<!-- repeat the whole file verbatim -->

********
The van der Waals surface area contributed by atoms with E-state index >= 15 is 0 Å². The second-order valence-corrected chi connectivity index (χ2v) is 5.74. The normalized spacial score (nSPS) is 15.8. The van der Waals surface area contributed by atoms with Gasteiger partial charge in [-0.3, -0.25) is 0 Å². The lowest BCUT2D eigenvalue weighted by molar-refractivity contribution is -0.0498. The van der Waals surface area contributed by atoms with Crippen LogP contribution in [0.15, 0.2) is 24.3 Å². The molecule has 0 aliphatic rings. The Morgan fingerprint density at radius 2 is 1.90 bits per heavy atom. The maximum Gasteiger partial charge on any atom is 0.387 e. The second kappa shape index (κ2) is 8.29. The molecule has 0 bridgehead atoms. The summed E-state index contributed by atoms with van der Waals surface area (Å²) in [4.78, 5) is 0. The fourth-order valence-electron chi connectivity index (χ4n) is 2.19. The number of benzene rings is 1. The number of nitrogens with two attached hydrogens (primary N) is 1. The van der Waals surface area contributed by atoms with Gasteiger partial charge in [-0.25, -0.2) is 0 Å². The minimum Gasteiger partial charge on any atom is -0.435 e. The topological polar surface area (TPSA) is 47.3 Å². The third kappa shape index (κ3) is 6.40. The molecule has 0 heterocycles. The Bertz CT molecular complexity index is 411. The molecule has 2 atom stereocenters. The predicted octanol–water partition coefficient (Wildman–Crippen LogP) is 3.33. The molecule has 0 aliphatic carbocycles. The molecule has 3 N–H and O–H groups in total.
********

The van der Waals surface area contributed by atoms with E-state index >= 15 is 0 Å². The second-order valence-corrected chi connectivity index (χ2v) is 5.74. The normalized spacial score (nSPS) is 15.8. The van der Waals surface area contributed by atoms with Gasteiger partial charge in [-0.3, -0.25) is 0 Å². The lowest BCUT2D eigenvalue weighted by molar-refractivity contribution is -0.0498. The van der Waals surface area contributed by atoms with Crippen LogP contribution in [0.15, 0.2) is 24.3 Å². The molecule has 0 aliphatic rings. The Morgan fingerprint density at radius 2 is 1.90 bits per heavy atom. The maximum Gasteiger partial charge on any atom is 0.387 e. The second kappa shape index (κ2) is 8.29. The molecule has 0 bridgehead atoms. The summed E-state index contributed by atoms with van der Waals surface area (Å²) in [4.78, 5) is 0. The fourth-order valence-electron chi connectivity index (χ4n) is 2.19. The number of benzene rings is 1. The number of nitrogens with two attached hydrogens (primary N) is 1. The van der Waals surface area contributed by atoms with Gasteiger partial charge in [-0.25, -0.2) is 0 Å². The minimum Gasteiger partial charge on any atom is -0.435 e. The topological polar surface area (TPSA) is 47.3 Å². The third kappa shape index (κ3) is 6.40. The molecule has 0 heterocycles. The Bertz CT molecular complexity index is 411. The molecule has 2 atom stereocenters. The predicted octanol–water partition coefficient (Wildman–Crippen LogP) is 3.33. The molecule has 0 aliphatic carbocycles. The molecule has 3 N–H and O–H groups in total.